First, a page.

Taking the First Steps

Once upon a time, my husband and I ate a lot of take-out.  We both work.  Our house isn’t air-conditioned.  So you can imagine a hot day in June (or September), when we both got home from work, not wanting to turn on the oven or even light a grill.  It is so easy to pick up a phone and call someone else to deliver a meal to our door.  The thing is, if you can motivate yourself, there are some meals that are easy meals — easy to make, easy to eat and easy to clean up after!

Ask yourself this question, “Why do I eat so many pre-made and fast foods?”

Many times the answer to that question is something along the lines of either not having time to cook, or not knowing how to cook.

When budget time rolled around, we noticed how much we were spending on take-out food.  And then we considered how much food we were wasting each week because while we shopped with intention to cook, we didn’t cook.  So we paid double for this laziness. And we came to this conclusion: we ate a lot of fast food because we didn’t feel like cooking.

How did we overcome this?  Slowly.

One positive change we made was by “double cooking” on the weekend.  On Saturday and Sunday, we would make extra dinner and put it in the fridge.  That way, at least two days during the week, we would be able to have a homemade meal with no muss or fuss.

But Natalie, I don’t cook at all.  So maybe that is where you begin.  By cooking one meal a week at home.  And start simple, based upon the equipment you have and your kitchen skills.  If you are a novice, don’t begin with some technically complicated that requires special tools.

Here’s an easy do-it-yourself meal:

1 2 lb. pkg boneless chicken thighs

1 pepper

1 medium onion

1 clove of garlic

Olive oil to sautee

Salt and pepper
1/2 C red wine (optional)

How to handle the food:

Work with the vegetables first to reduce the chance of cross-contamination.

(WHAT IS THAT? Cross-contamination refers to germs and bacteria that may be on uncooked meat that could be transferred to the vegetables via the cutting board).
1. Cut the top and bottom off of the pepper. Remove the seeds and core. Cut the “tube” that is left in half, and then cut it into 1/8″ strips.
2. Cut the onion in half. Cut the “stem” and “roots” off. Remove the yellow papery skin. Slice both halves in 1/8″ slices.
3. Slice the clove of garlic.
4. Put the vegetables aside and wipe the cutting board.
5. Cut the chicken thighs in bite-sized pieces, put them in a bowl, and sprinkle with salt and pepper. Toss the chicken to mix in the seasoning.
7. In a medium skillet, heat up the oil over medium high heat. Add the garlic and stir for 30 seconds.
8. Add the onion. Stir about every minute or so, for about 5 minutes, until the onions change from white to transparent.
9. If you are using the wine, add it now, and stir until all of the liquid has evaporated.
10. Push the onions to the outside of the pan and put the chicken in the middle. Let it cook for a few minutes before stirring it around. I usually flip it over and then separate it.
11. When the chicken is cooked (10 minutes or so — they are small pieces), add the peppers. Stir everything together. You can add a little more wine here and scrape up all the yummy caramelized bits from the bottom of the pan.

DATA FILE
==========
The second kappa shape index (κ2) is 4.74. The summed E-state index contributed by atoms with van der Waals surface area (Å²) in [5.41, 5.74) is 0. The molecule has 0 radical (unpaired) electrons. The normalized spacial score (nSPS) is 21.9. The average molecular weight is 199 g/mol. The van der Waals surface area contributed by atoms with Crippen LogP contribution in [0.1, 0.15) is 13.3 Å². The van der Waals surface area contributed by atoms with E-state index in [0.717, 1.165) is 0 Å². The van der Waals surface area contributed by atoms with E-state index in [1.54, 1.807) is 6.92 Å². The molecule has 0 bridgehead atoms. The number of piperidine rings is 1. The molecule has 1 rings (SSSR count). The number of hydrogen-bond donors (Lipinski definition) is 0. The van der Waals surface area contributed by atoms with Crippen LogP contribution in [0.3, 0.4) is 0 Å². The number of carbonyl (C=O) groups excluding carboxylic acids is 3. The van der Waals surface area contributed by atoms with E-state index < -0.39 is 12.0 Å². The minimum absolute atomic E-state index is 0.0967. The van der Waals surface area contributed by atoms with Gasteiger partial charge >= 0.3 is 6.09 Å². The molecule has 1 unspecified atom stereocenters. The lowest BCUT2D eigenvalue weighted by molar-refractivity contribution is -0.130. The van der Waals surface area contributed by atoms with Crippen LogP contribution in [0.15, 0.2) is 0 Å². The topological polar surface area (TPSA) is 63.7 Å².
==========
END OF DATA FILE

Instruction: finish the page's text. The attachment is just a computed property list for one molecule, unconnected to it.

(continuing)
12. Put it on a plate and enjoy.

No. It isn’t as easy as calling for take-out. Yes, there will be dishes to clean up. But it puts you in control of the food you eat. Is this my best recipe? No. Not even close. But it is one of the easier ones.

So be bold! Be daring! Cook it yourself!

What is Probiotic Preservation?

OLYMPUS DIGITAL CAMERAProbiotic preservation, also known as Lacto-fermentation, is probably one of the oldest forms of preservation. All of the research I have done has led me to believe that Probiotic preservation precedes even oral history. As soon as someone figured out that the cabbage that got splashed with seawater tasted good for a long time after most cabbage was a moldy mess, Probiotic preservation was practiced! No matter which corner of the world you choose, if you look into the culinary history, you find a form of fermentation. Besides preserving the food, the process of Probiotic preservation changes the chemical structure of the food so that it is actually more nutritious. It delivers more vitamins to the body and an abundance of good flora to the intestines.

My own interest in Probiotic preservation was sparked by what to do with the whey I had left from straining yogurt, and was then furthered by Sally Fallon and Sandor Ellix Katz. I did extensive research on the web and I want to encourage you to try fermenting your own vegetables. I was not really much of a sauerkraut fan before I started making my own kraut. If you worry that you won’t like the flavor of lacto-fermented foods, start by eating them “young, “ when they have just finished the initial fermentation. The foods are less sour.

Probiotic preservation requires the use of salt. I recommend Celtic Sea Salt, because it dissolves readily and does not make the brine cloudy. If you want to cut back on the salt, you can use whey as an inoculant to get the fermentation process started. Where does one get whey? Well, while you can get it form many sources on the web, I do not recommend that. It is VERY easy to make your own whey as a by-product of making homemade Greek style yogurt.